Today was back to double sessions.  We made several line-up changes to the four and settled on a new combination with Brooke as our new stroke seat.  Other than the fact that Brooke towers over our coxswain, Jess, and completely obstructs her view, this new line-up has potential!  Both boats did steady state with drills and short power pieces in the a.m. and finished the evening with a piece down the race course.  The rowing has improved significantly and  both boats are rowing better than at any point this seasoin.  We hope it will be enought! 

We finished the day landing at our new home for the rest of the stay.  We are no longer boating from the Henley Rowing Club, as the race venue has officially opened.  We were amongst the first to arrive and were greeted by American crews such as Princeton and Purdue. We look forwared to the next several days as the other teqmw arrive and the competitive atmosphere continues to develop!

Below is Caitlin Heindl's contribution to the Blog writing about Monday's activiities.  I will attempt to do an update of photos with tomorrow's posting.  Be sure to check back as we have some great shots to share.

CAITLIN HEINDL, Class of 2013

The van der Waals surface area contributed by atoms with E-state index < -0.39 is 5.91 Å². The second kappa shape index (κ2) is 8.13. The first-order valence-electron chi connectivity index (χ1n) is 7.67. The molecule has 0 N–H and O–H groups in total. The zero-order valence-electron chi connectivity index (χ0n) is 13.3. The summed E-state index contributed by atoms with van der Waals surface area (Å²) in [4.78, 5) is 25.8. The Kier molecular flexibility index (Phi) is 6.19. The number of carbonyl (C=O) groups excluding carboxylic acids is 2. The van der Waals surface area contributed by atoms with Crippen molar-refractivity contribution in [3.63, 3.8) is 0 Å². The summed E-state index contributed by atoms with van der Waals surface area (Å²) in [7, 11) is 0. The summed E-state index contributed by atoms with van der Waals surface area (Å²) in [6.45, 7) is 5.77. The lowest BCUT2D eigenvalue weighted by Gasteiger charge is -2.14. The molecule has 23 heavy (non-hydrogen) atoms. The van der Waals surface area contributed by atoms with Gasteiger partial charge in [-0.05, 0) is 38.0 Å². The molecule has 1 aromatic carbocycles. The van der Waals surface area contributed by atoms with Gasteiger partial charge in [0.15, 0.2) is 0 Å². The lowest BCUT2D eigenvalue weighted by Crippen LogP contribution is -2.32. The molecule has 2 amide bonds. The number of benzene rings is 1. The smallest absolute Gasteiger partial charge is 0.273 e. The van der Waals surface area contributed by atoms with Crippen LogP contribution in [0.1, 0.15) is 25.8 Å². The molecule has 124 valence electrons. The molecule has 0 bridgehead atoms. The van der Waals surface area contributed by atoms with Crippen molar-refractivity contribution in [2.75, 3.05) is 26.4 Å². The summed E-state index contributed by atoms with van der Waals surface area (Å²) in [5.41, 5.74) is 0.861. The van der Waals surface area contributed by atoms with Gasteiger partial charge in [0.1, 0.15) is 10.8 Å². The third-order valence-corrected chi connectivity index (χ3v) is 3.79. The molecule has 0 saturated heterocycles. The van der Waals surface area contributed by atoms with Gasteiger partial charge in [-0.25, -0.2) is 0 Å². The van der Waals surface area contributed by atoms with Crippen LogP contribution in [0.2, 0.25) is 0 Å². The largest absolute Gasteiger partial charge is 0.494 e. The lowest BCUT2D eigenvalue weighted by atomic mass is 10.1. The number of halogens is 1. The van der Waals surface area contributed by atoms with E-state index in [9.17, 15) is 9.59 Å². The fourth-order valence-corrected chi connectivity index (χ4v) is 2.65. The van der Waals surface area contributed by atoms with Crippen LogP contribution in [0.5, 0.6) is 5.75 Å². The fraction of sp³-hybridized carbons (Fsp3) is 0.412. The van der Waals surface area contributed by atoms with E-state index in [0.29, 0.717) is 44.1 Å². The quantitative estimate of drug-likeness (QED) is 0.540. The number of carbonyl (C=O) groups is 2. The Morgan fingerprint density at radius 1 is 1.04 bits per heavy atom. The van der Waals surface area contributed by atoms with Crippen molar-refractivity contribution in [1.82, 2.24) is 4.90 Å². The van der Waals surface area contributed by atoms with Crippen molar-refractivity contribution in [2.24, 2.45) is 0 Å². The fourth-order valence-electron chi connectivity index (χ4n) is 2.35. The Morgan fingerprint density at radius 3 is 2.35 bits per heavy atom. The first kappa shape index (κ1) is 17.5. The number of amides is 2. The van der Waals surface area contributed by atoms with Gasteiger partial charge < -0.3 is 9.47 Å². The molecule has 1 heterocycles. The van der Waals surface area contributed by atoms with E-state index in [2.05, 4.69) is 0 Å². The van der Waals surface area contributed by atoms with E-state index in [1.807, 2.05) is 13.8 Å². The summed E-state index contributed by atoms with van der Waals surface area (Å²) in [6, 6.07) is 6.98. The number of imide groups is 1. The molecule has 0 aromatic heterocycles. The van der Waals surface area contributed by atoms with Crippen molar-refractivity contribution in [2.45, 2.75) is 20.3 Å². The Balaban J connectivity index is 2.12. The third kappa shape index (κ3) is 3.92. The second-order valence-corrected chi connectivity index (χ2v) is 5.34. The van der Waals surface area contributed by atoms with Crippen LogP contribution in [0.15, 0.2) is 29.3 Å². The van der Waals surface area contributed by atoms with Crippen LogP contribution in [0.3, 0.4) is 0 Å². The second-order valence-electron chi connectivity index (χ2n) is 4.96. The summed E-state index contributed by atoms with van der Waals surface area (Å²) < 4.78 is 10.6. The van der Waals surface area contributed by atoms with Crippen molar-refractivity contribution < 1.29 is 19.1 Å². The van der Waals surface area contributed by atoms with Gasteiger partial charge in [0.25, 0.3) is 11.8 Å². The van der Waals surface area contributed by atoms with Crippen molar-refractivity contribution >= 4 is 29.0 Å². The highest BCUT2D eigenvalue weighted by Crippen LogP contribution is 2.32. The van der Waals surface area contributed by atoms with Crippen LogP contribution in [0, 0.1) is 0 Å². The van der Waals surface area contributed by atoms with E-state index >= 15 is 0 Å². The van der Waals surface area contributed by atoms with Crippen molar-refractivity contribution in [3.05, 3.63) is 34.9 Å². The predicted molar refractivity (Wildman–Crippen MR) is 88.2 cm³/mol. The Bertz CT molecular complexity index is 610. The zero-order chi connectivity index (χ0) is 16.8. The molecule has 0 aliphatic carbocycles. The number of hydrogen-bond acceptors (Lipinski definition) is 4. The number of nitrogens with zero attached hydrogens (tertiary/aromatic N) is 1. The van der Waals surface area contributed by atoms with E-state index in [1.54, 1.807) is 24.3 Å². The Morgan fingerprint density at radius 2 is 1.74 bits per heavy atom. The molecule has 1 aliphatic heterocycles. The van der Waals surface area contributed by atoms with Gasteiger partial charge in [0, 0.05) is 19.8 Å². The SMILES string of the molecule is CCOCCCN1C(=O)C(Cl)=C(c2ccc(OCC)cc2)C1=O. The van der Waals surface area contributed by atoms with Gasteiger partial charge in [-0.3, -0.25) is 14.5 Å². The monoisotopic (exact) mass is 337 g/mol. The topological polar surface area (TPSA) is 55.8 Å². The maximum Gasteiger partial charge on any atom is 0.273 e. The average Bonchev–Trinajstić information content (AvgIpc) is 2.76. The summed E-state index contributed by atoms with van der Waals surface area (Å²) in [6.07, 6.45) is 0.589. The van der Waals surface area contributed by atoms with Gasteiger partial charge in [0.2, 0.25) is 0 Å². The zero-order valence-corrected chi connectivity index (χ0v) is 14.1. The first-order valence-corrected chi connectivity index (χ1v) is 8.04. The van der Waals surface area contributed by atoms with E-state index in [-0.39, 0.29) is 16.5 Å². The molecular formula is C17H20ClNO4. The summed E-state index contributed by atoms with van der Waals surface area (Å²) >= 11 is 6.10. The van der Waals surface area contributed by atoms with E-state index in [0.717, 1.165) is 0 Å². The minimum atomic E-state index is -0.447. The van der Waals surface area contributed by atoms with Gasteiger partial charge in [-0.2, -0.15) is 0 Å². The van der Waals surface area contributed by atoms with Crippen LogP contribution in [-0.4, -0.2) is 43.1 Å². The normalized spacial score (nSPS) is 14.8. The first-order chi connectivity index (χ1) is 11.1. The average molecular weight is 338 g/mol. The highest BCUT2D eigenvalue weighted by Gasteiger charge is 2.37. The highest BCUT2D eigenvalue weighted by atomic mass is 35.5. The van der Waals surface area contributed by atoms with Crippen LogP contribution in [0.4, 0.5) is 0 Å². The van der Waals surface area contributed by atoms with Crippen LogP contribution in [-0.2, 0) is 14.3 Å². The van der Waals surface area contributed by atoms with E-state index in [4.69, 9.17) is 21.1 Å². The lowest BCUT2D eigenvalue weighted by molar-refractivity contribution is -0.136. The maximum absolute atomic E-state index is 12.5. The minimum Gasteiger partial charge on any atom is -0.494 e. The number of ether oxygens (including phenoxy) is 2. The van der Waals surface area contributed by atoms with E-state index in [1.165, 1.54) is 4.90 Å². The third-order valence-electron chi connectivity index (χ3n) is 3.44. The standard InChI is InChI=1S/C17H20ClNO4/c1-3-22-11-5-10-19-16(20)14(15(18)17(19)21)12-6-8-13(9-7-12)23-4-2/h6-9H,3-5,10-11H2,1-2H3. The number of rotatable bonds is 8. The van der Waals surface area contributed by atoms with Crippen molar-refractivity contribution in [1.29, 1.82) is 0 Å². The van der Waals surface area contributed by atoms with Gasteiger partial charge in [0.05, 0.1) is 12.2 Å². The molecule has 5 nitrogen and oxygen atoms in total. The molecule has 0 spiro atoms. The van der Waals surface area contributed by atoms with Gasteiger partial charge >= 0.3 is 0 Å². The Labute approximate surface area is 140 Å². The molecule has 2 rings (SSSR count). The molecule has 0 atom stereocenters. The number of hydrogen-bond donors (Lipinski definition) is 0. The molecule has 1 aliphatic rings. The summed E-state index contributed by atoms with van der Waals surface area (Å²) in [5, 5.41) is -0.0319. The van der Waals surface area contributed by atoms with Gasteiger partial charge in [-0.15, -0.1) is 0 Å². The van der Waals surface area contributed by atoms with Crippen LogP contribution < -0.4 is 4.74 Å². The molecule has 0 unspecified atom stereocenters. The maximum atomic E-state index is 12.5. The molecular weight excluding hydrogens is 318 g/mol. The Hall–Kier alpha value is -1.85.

We all relaxed today, having a short practice and being tourists. In the eight, most of us (Suz wasn't feeling so hot earlier in the day :/) went into London and saw the changing of the guard and walked down Portobello Road. It was fun, for the changing of the guard a local tipped us that everyone mistakes the first passing of guards to be the the ones changing, so while everyone followed them we got in front of the crowd to watch the new guards walk by. It was interesting to see how many people were there to watch, as it is something that occurs every day. Portobello Road was cute, we stopped by lots of shops and looked at antiques. We were baffled by several small stands selling clothes for 5 pounds (about $8) that probably would have sold for at least $15-20 in the US. We later had practice, a quick row working on blade work at high speeds. Unlike our cold, wet weekend, the weather was beautiful today. A little cloudy in the morning, it cleared up nicely in the evening. We were also surprised to see another crew traveling to Henley while we were on the train. They had brought their oars on the train with them, and carried them with them as they walked through town (we were happy to have been able to send ours on a plane). All in all a good start to the week, hoping the weather holds out for us and looking forward to racing on Friday!